Chronological Placement Considerations: The Thing lists fights with Galactus, the Sphinx, and Blastaar among their recent accomplishments, placing this after Fantastic Four #216. Regarding the other heroes, it's a real hodge-podge group and the appearances are context-free. The MCP place this after Amazing Spider-Man #200. For the Avengers, i have this right after Avengers #192-193 at a time when the team composition is similar to what we see here (in fact, the absence of the Scarlet Witch works well after her taking leave in Avengers #192). Captain Marvel and Quasar didn't have books at this time. Nighthawk is an interesting case. He's technically not supposed to be a super-hero at this time, for legal reasons, but we've seen a few instances of him doing so anyway. And he's notably not with any other Defenders (despite Iron Man's "you Defenders!" remark), which may help the case that he happened to be in the area when this event occurred and so he got into costume to help out.
Continuity Insert? N
My Reprint: N/A
Inbound References (4): showAgatha Harkness, Brutacus, Captain America, Captain Mar-vell, Carol Danvers, Falcon, Franklin Richards, Gazelle, Human Torch, Hydron (Salem Seven), Invisible Woman, Iron Man, Mr. Fantastic, Nicholas Scratch, Nighthawk, Quasar, Reptilla, Sandman, Spider-Man, Thing, Thornn, Vakume, Vertigo (Salem Seven), Vision, Wonder Man
You have the Sandman being turned to glass here between parts of the Electro-joining-the-Frightful-Four storyline in Peter Parker.
Posted by: Erik Robbins | September 11, 2013 12:22 AM
Thanks for another good catch, Erik. I've shifted the issues accordingly.
I thought there was an offhand reference to the Wizard curing the Sandman in one of the Spectacular issues but if there was i didn't capture it in the References section.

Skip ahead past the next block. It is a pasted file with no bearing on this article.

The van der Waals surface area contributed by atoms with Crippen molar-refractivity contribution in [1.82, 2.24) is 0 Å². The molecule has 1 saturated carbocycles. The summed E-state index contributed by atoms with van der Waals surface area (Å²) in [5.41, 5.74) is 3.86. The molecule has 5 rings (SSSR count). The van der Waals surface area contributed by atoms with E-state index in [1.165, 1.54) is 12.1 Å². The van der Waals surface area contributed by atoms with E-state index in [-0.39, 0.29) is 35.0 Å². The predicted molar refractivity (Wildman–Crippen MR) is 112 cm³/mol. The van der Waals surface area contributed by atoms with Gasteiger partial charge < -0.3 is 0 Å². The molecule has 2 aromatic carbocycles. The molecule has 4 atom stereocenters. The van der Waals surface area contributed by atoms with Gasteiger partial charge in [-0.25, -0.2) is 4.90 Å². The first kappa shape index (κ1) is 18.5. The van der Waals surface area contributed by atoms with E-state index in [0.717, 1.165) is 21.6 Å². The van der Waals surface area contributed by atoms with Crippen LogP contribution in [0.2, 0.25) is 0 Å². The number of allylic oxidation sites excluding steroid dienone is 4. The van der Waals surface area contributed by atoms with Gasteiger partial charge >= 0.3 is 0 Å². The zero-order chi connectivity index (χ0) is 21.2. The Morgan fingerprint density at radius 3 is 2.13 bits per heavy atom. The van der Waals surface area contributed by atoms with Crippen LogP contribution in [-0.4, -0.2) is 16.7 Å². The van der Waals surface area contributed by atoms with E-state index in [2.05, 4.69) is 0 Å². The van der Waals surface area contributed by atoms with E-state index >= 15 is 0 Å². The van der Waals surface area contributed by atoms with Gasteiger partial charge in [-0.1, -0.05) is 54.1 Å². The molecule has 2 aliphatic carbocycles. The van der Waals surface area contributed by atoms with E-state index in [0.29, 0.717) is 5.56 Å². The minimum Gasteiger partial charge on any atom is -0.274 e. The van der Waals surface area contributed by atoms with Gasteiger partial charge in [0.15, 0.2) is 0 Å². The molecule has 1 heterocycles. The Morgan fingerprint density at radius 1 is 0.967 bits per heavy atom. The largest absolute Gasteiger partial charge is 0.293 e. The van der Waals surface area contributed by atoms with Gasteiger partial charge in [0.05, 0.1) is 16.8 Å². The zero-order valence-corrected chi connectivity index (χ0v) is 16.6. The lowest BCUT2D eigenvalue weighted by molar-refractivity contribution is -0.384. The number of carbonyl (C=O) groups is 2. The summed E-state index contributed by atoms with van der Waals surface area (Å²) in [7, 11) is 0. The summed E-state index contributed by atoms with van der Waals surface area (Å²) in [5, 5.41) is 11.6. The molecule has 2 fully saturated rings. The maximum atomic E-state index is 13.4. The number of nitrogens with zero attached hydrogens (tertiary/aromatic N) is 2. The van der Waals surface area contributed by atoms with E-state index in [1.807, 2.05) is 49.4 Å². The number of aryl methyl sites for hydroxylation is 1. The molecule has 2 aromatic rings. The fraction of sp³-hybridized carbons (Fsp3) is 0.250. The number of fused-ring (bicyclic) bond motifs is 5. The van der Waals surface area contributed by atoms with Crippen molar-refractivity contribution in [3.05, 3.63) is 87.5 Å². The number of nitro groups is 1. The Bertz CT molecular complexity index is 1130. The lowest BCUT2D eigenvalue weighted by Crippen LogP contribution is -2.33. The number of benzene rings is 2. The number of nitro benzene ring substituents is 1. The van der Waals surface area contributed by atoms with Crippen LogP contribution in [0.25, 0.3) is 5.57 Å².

Posted by: fnord12 | September 11, 2013 11:42 AM
Regarding those "yearly sojourns to New Salem," I thought there was a real "scene missing" flavor in general about what transpired therein between #185-6 and this annual, which seemed sloppy on Marv's part.
Posted by: Matthew Bradley | January 18, 2017 12:41 PM
Nice to know the FF didn't casually kill the Sandman by fusing him into a glass statue, but there's no indication that they knew it wouldn't kill him, so this issue seems to have turned them into casual potential premeditated murderers, at least, without even a glimmer of contrition or regret about it, or so it appears. ?
There's a lot of talk about Sandman having menaced and probably kidnapped Alicia Masters off-panel, but no footnote to another story where that happens. I can't find any such story in Sandman's or Masters' chronologies here. The FF purportedly visit Masters between pages 4 and 5, but she's never shown on panel. I feel like we must be missing some unpublished pages here. Maybe there was a partially plotted Wolfman/Perez FF story that never got published for some mysterious reason, maybe because Byrne had taken over art duties on the FF's regular title. ?
Posted by: Holt | December 24, 2017 10:10 PM
The Sandman had been turned to glass before and come back from it (in the Hulk, iirc) so they had that prior experience to go on.
Posted by: The Small Lebowski | December 25, 2017 5:42 AM
"Nice to know the FF didn't casually kill the Sandman by fusing him into a glass statue, but there's no indication that they knew it wouldn't kill him, so this issue seems to have turned them into casual potential premeditated murderers, at least, without even a glimmer of contrition or regret about it, or so it appears. ?"
The caption clearly states "Not so long as he remains a statue of "living" crystal". So, they thought he could still survive.
Posted by: clyde | December 25, 2017 8:53 AM
Thanks. Truly an amazing super-power, being able to survive crystallization like that. Would love to see how he does it.
As for my other question, maybe there were some pages scrapped and/or redone, to make room for the 6 pages of pin-ups at the end of the annual.
Posted by: Holt | December 25, 2017 9:29 AM
Here's a paragraph from his Wikipedia entry -
"Temperature does alter the Sandman. At 3,400 Fahrenheit his body turns into glass, also a form he can control. Unlike Sandman's fast transformation from sand to glass, his transformation from glass to sand takes time."
Posted by: clyde | December 25, 2017 9:58 AM